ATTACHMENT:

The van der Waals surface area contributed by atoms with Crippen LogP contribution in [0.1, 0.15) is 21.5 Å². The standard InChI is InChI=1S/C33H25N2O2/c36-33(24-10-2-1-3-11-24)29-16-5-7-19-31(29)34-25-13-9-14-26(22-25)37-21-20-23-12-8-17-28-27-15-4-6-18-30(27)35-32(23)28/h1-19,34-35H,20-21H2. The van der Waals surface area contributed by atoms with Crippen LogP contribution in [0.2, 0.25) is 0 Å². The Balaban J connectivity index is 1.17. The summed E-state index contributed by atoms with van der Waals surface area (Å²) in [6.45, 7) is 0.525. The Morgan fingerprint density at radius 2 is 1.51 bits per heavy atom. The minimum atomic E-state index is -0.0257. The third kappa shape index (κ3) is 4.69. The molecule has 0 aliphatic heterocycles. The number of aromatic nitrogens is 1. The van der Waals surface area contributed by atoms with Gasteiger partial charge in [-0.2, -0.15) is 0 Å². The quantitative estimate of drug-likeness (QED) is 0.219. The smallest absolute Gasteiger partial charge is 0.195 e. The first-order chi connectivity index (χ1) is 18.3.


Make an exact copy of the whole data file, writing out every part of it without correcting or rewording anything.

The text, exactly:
The van der Waals surface area contributed by atoms with Crippen LogP contribution in [0.1, 0.15) is 21.5 Å². The standard InChI is InChI=1S/C33H25N2O2/c36-33(24-10-2-1-3-11-24)29-16-5-7-19-31(29)34-25-13-9-14-26(22-25)37-21-20-23-12-8-17-28-27-15-4-6-18-30(27)35-32(23)28/h1-19,34-35H,20-21H2. The van der Waals surface area contributed by atoms with Crippen LogP contribution in [0.2, 0.25) is 0 Å². The Balaban J connectivity index is 1.17. The summed E-state index contributed by atoms with van der Waals surface area (Å²) in [6.45, 7) is 0.525. The Morgan fingerprint density at radius 2 is 1.51 bits per heavy atom. The minimum atomic E-state index is -0.0257. The third kappa shape index (κ3) is 4.69. The molecule has 0 aliphatic heterocycles. The number of aromatic nitrogens is 1. The van der Waals surface area contributed by atoms with Gasteiger partial charge in [-0.2, -0.15) is 0 Å². The quantitative estimate of drug-likeness (QED) is 0.219. The smallest absolute Gasteiger partial charge is 0.195 e. The first-order chi connectivity index (χ1) is 18.3.